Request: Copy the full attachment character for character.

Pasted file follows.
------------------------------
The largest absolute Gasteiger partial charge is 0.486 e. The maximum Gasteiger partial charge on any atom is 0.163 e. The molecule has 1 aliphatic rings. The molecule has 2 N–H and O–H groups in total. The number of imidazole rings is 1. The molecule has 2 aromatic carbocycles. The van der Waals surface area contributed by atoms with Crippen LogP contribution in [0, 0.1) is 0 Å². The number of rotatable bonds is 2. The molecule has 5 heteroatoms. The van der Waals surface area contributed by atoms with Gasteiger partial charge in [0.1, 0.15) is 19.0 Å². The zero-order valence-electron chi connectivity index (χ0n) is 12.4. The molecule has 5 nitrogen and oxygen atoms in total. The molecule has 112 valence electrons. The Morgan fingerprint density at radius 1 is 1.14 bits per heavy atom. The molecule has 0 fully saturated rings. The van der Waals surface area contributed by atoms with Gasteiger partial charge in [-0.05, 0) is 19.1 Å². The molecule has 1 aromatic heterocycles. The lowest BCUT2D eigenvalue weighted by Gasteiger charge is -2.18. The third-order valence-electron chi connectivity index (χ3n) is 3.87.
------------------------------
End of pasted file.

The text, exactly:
The largest absolute Gasteiger partial charge is 0.486 e. The maximum Gasteiger partial charge on any atom is 0.163 e. The molecule has 1 aliphatic rings. The molecule has 2 N–H and O–H groups in total. The number of imidazole rings is 1. The molecule has 2 aromatic carbocycles. The van der Waals surface area contributed by atoms with Crippen LogP contribution in [0, 0.1) is 0 Å². The number of rotatable bonds is 2. The molecule has 5 heteroatoms. The van der Waals surface area contributed by atoms with Gasteiger partial charge in [0.1, 0.15) is 19.0 Å². The zero-order valence-electron chi connectivity index (χ0n) is 12.4. The molecule has 5 nitrogen and oxygen atoms in total. The molecule has 112 valence electrons. The Morgan fingerprint density at radius 1 is 1.14 bits per heavy atom. The molecule has 0 fully saturated rings. The van der Waals surface area contributed by atoms with Gasteiger partial charge in [-0.05, 0) is 19.1 Å². The molecule has 1 aromatic heterocycles. The lowest BCUT2D eigenvalue weighted by Gasteiger charge is -2.18. The third-order valence-electron chi connectivity index (χ3n) is 3.87.